Hemolytic Disease of the Fetus and Newborn (HDFN)

During pregnancy, there are a lot of ways the mother’s body protects and supports the baby. One way is to produce antibodies to ward off disease. But there are also risks that can affect the baby’s health. Since the baby inherits genes from both the father and the mother, its blood type is sometimes not compatible with the mother. This can lead to a condition known as hemolytic disease of the fetus and newborn, or HDFN

HDFN can develop when antibodies produced by the mother cross the placenta into the baby’s circulation and attach to the baby’s red cells, causing premature destruction of the red cells.

What is HDFN?

This condition was first described in the 17th century, but it was not understood until the 1930s. At that time, it was suggested that there was a factor that the baby and the father shared, that the mother was not compatible with. Babies that were affected were born with swelling, jaundice, and anemia, and sometimes were stillborn. This is a result of the mother being “sensitized” and creating antibodies to these foreign antigens. The antibodies attach to the antigens on the baby’s red cells, causing hemolysis

Effects of HDFN

The destruction of the red cells can have many effects on the baby. Depending on the antibody and its strength, the symptoms may range from mild to severe. The baby may develop anemia or a low blood count. As red cells break down, they release heme, which is broken down into bilirubin. Excess bilirubin can make the skin appear yellow, also known as jaundice. 

If the bilirubin gets too high, it may start depositing in the brain, causing brain damage, or kernicterus. As the number of red cells decreases, the baby will increase its efforts to make more cells. This can lead to enlargement of the liver and spleen, two organs that make red blood cells. Eventually, the heart can struggle to circulate blood and fluid buildup will occur. This can lead to edema and heart failure.

Image obtained from Blogspot.com.
Image obtained from Emedicalhelp.com.

One of the most important ways to avoid long-term effects for the baby is prompt recognition of the risk of HDFN. During pregnancy, the mother’s blood is tested for ABORh and red cell antibodies. If an antibody is detected, a titer will be done to determine its approximate strength. The titer will be repeated throughout the pregnancy to see if it gets stronger, or reaches a level considered harmful to the baby. 

If the titer remains low, the baby may not be affected.  If the titer increases, the baby may have the antigen and be affected by the mother’s antibody. Ultrasound may also be used to monitor the baby. Edema, circulation, and heartbeat can all be assessed. The velocity of blood flowing through the mid cerebral artery in the baby’s head can give an indication of the hemoglobin level of the baby. Tests for hemoglobin and bilirubin can be done from the umbilical cord, and other tests may be done on amniotic fluid, although both of these are invasive procedures.

Red cell antibodies that can cause HDFN include Rh antibodies such as anti-D, -E, -C, and -c, and anti-K. Next to anti-D, anti-K can cause some of the most severe cases of HDFN. Not only are the baby’s red cells affected, but also the progenitor cells. Even though the baby’s body tries to increase the production of red cells, it cannot because the immature cells that become red cells are also destroyed. Since the mother’s antibodies remain in circulation for several months after birth, the anemia can persist, and several transfusions may be needed.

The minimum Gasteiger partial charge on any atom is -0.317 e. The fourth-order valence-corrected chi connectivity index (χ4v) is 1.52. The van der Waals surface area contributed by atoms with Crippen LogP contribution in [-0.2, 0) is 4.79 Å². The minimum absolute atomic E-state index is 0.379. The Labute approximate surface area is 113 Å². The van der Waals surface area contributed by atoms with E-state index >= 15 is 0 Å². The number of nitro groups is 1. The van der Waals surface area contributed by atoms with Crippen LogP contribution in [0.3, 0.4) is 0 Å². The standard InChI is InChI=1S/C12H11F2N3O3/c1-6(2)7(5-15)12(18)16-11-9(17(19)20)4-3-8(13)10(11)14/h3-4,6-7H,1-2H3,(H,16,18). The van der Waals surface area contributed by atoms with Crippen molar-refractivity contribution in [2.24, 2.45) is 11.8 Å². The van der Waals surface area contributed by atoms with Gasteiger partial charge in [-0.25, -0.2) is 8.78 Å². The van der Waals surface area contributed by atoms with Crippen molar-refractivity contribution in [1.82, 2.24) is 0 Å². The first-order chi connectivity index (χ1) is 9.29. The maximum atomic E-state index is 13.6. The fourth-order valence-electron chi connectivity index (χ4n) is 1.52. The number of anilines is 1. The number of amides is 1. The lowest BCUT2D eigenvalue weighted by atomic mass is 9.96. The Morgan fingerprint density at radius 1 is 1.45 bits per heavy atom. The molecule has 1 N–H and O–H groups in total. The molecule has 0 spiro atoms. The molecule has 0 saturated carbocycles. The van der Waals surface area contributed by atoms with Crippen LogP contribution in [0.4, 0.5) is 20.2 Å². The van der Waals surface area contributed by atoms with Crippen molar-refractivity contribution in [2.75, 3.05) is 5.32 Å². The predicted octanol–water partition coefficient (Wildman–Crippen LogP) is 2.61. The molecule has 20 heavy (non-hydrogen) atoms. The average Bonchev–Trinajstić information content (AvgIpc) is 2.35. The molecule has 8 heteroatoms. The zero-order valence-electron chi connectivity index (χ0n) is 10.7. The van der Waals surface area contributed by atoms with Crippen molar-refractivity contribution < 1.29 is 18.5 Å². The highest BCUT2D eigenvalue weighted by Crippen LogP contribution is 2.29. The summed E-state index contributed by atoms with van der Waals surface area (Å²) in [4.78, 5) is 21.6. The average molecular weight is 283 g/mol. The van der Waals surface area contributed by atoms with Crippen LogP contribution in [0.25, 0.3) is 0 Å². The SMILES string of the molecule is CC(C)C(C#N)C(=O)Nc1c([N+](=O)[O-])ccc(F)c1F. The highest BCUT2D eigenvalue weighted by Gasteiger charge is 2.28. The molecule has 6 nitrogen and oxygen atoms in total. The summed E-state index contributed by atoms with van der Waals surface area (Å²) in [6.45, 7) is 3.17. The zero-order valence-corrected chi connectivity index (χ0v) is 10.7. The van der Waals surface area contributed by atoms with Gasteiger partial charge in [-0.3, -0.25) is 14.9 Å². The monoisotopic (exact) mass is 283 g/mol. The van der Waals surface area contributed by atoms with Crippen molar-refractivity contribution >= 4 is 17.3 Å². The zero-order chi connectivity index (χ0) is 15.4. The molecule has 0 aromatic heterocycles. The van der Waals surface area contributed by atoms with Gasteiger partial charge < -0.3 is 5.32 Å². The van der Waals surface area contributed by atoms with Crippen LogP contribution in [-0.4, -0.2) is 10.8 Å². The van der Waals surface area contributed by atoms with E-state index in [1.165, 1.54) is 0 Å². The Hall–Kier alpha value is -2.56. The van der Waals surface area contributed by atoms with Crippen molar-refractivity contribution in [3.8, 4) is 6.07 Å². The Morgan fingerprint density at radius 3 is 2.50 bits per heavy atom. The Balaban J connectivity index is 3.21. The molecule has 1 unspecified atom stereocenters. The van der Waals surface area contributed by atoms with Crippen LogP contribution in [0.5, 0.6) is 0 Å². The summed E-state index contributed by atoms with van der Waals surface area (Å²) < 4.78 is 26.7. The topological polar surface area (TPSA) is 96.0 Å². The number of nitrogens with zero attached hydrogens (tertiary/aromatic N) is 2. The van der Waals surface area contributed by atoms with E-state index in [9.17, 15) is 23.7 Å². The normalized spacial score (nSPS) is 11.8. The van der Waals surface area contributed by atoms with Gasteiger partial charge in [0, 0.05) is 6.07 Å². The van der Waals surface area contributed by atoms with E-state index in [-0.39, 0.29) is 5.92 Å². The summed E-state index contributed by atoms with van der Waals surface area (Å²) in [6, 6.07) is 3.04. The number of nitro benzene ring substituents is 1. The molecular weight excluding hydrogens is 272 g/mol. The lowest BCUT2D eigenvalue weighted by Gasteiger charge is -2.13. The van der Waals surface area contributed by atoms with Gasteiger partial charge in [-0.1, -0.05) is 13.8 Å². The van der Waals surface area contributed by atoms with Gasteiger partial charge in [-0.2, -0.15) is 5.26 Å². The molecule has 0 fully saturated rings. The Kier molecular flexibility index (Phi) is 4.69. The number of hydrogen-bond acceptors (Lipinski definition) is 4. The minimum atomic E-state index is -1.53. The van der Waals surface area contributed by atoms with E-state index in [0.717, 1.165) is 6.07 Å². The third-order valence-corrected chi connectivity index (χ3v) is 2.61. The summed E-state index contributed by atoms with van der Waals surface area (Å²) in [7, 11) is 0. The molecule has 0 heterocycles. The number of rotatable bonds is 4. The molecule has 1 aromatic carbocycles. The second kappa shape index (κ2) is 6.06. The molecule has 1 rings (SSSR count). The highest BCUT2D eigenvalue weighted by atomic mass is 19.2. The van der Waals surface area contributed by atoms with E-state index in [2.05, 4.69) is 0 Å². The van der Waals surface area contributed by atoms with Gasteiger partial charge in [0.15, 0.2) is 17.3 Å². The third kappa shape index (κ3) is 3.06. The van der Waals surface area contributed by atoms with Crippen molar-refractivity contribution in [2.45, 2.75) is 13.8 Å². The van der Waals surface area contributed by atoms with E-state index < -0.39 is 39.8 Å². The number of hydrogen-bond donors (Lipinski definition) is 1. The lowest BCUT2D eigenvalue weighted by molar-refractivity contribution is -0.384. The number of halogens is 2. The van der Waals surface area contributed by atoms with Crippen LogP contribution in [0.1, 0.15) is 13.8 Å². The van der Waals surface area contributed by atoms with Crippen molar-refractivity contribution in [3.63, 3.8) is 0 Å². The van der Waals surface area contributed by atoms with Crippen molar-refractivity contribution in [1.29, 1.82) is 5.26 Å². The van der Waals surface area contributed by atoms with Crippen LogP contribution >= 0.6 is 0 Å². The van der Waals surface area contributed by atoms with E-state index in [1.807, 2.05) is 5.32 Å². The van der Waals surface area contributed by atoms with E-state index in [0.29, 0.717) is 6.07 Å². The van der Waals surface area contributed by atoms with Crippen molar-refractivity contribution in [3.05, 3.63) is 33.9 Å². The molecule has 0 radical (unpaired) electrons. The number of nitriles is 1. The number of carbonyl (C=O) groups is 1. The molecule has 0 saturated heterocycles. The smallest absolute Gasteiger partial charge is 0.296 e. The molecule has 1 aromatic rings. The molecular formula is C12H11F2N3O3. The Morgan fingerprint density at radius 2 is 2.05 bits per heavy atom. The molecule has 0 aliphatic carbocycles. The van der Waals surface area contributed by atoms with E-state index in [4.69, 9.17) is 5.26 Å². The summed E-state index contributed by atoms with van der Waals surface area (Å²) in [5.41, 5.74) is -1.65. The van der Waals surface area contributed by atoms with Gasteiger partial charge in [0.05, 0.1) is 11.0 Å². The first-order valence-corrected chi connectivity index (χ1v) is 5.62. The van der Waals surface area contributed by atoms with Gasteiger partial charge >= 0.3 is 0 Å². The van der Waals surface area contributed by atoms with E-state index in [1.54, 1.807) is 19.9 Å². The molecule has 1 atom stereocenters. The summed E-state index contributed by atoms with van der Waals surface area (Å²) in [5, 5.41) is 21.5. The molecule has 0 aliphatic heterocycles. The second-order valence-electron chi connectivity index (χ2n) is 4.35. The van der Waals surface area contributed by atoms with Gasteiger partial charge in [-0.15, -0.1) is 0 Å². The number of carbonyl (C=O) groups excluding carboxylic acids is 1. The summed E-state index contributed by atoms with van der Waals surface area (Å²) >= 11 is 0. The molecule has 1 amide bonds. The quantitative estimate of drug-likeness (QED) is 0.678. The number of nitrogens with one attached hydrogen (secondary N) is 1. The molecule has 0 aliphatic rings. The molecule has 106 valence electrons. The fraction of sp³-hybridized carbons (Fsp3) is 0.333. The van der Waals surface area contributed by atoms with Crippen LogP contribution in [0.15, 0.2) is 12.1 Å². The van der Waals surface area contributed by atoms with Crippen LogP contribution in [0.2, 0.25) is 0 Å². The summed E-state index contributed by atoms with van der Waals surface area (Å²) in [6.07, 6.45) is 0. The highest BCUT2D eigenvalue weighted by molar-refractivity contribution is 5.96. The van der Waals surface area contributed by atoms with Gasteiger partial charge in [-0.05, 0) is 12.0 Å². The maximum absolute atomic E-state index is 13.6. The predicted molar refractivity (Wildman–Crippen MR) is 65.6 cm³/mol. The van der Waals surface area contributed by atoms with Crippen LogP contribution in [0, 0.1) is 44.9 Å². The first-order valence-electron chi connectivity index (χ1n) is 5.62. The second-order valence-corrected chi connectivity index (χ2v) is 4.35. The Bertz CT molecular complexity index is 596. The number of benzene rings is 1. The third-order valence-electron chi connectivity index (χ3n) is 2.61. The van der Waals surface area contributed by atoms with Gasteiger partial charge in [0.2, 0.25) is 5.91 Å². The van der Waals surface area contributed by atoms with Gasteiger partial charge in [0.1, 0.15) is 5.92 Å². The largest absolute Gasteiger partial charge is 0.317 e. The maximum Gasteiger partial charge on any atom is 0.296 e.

Many mothers and babies have an ABO incompatibility. Mothers who are type O have anti-A and anti-B in their plasma. If they have a baby who is type A or B, they may be affected by the mother’s antibodies. However, in most cases, HDFN resulting from ABO incompatibility is mild.


HDFN is one of the most important reasons to have good prenatal care. The most common type of HDFN in the past was when an Rh-negative mother was carrying an Rh-positive baby. They would frequently be sensitized and develop anti-D. Today, Rh-negative mothers receive Rh immune globulin during pregnancy and after delivery, and the rate of sensitization has dropped to less than 1%. Mothers can develop antibodies to any red cell antigen, so it cannot prevent all HDFN.


Treatment is dependent on the severity of symptoms. The baby’s hemoglobin and bilirubin may be determined during the pregnancy. If the effects are severe, an intrauterine transfusion may be done. This is accomplished by putting a needle into the umbilical cord, called a “PUBS” procedure (percutaneous umbilical blood sampling). Blood can be collected and administered this way. 

Depending on gestational age, an early delivery may be considered. Once delivered, the baby’s blood will be tested for ABORh, and a direct antiglobulin test (DAT). The DAT detects antibodies that are attached to the baby’s red cells. If the DAT is positive, an elution may be done. An elution disrupts the bonds attaching the antibody to the red cells and allows for the antibody to be identified. 

Treatments after delivery may include exchange transfusion, where the baby’s blood is exchanged for blood lacking the antigen to the mother’s antibody, or a simple transfusion, where the baby receives a small amount of blood to increase the hemoglobin. If the symptoms are mild, a UV light may be used. The UV light helps the baby break down the excess bilirubin.

Image obtained from Dukehealth.org.
Image obtained from Thalassemia.com.

Leave a Reply